Audio Review: Ilan Morgenstern – It’s Alive!!

It’s Alive!!
Ilan Morgenstern, Bass Trombone
David Gilliland, Piano
University of Redlands Wind Ensemble
Eddie Smith, Conductor

Ilan Morgenstern has been the bass trombonist with San Antonio Symphony since 2010. Prior to his appointment to San Antonio, Ilan held positions with the Houston Grand Opera, Jacksonville, and Kansas City orchestras. Ilan has also performed with the orchestras of Philadelphia, Detroit, Houston, Utah, and Virginia. Originally from Israel, Ilan joined the Israeli Defense Forces at the age of 18 and performed with the IDF band as service to his country.

His new debut album, It’s Alive, features newly written and recorded music from composer Robert Denham. This collaboration between Ilan and Robert began 12 years ago, and some of the music on this recording was written specificially for Ilan. The first piece, “Sizzl’,” is just that – featuring many sizzling pedal notes and large interval jumps. Even in the slower section of the piece, Ilan creates a solid sound within the short spurts of large leaps.

The second piece, “The Kraken’s One Day is as Another,” is based off of a sea monster name The Kraken. The opening sound of the piano sets an eerie mood to the work as the soloist then enters with a low, slow bucket-filled sound. Again, Ilan with clarity and distinction, creates a sound that exactly fits the image of a sea monster meandering through water. Denham’s writing of moving, rushing rhythms in the accompaniment while the solo plays slower rhythms allows for the listener to “hear” the sea monster as it swirls through the body of water.

The next selection, “Withering Grass,” while written by the same composer, is a heartfelt change from the previous tracks. With its minor mode implications, the listener can hear the yearning through Morgenstern’s playing that Denham is striving to create with an image of total life.

Denham’s “Concerto for Bass Trombone and Band” is a light-hearted but serious concerto with sounds of humor and happiness. Morgenstern’s sound fits superb to the title of the first movement “Four Inch Heels.” His crispness to the staccatos in the lower register allow the listener to imagine a lady walking the streets in her bright red heels amongst the bustling traffic. The second movement “And Once Gone…” adds a somber tone to the concerto – something that is not heard in the first and third movements. With the weeping sound of the oboe, Denham creates a sadness with his slow, minor-moving chords. Morgenstern really lets the bass trombone speak from his heart through this emotional movement. “Don’t Anger the Sacred Temple Gibbon” is the final movement for this concerto and is similar to the first movement in its oddity sounds. Denham’s initial inspiration for this movement was King Louie from Disney’s The Jungle Book. With its whirlwind sounds, one can imagine this music befitting for a temple in the jungle. With vocals from the ensemble and bizarre sounds, in general, Denham has created another picturesque moment within this concerto.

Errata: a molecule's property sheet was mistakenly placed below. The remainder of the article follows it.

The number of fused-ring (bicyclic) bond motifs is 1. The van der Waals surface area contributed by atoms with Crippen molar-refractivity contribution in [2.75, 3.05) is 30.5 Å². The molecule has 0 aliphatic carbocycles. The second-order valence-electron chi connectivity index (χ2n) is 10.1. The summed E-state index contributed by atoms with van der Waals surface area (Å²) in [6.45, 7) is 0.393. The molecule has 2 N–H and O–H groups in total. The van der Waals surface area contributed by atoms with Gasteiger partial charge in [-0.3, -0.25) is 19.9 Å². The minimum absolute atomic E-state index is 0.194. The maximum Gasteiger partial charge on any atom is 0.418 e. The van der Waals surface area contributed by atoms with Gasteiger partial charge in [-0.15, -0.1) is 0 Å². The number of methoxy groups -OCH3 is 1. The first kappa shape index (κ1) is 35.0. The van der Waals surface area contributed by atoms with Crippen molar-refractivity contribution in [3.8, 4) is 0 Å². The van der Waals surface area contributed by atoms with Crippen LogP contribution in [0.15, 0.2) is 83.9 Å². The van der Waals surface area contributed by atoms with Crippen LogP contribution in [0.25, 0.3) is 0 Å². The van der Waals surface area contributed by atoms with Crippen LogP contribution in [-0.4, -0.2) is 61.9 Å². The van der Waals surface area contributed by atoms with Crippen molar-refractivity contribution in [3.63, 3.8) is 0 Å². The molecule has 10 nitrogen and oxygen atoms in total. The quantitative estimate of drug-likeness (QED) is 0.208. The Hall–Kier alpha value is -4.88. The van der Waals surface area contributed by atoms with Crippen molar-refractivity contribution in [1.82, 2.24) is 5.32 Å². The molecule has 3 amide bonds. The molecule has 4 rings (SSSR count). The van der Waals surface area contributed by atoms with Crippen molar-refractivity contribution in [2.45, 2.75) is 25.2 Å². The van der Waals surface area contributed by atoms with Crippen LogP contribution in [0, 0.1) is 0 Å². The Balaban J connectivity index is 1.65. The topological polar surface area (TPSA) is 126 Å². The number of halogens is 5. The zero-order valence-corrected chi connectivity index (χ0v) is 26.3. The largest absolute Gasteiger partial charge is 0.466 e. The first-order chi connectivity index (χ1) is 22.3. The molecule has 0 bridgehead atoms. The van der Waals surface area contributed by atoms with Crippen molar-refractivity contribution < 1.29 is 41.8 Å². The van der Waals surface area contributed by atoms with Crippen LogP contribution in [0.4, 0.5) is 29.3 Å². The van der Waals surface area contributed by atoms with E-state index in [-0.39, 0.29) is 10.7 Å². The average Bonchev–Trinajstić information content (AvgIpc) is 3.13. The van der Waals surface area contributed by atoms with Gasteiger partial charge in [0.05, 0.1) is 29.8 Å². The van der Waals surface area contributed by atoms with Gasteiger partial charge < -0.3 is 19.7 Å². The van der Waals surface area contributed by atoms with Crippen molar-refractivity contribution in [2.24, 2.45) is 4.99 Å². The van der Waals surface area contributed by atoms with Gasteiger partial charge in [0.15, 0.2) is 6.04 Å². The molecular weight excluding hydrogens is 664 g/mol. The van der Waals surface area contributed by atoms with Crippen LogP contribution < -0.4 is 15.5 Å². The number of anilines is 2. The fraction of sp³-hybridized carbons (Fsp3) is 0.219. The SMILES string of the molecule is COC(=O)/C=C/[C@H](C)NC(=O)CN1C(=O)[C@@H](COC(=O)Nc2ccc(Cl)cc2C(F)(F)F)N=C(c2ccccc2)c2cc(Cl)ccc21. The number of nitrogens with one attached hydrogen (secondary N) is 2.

The next piece, “Mazing” could be partnered with the first track in its technicality and virtuosic leaps between registers. The talent of Morgenstern is really portrayed through this unaccompanied piece as it shifts between fast and contemporary techniques to slow and low lyricism.

The final selection on this album is my personal favorite. “Sarabande” is just simply peaceful and beautiful. Morgenstern’s sound on the bass trombone with David Gilliland’s sound on piano mesh so well that it really just makes you want to close your eyes, and listening to nothing but the composer’s thoughts.

There are very few sounds in my mind that reoccur over and over. As a musician, I want the most beautiful sound to try to imitate – Ilan now has one of those sounds in my mind. Everything from his technical virtuosity to his slow baritone-like voice on the bass trombone is something to keep in my mind for a long time. Ilan’s command of the instrument was remarkable and it shows that he is a fantastic musician. Robert Denham’s compositions were able to showcase Ilan’s musicianship at an impeccable level, and I hope to hear more from both these men in the near future.

To purchase the album, click here.

To learn more about the album, click here.

To purchase the sheet music, click here.

For Ilan Morgenstern, click here.

For Robert Denham, click here.

For David Gilliland, click here.

Disclosure of Material Connection: I received this digital music album from from Ilan Morgenstern. I was not required to write a positive review. The opinions I have expressed are my own. I am disclosing this in accordance with the Federal Trade Commission’s 16 CFR, Part 255 : “Guides Concerning the Use of Endorsements and Testimonials in Advertising.”

Jeremy Smith

Jeremy Smith is a trombonist, brass teacher, and blogger. He studied music performance at both Grace College and Carnegie Mellon University, and currently is the bass trombonist for Orchestra Iowa and the Huntington Symphony Orchestra. In 2014, Jeremy started Last Row Music as an online resource of job postings and artist links for brass musicians around the world. When he is not performing or blogging, Jeremy is giving brass lessons to students throughout the country from his home in Centerburg, Ohio.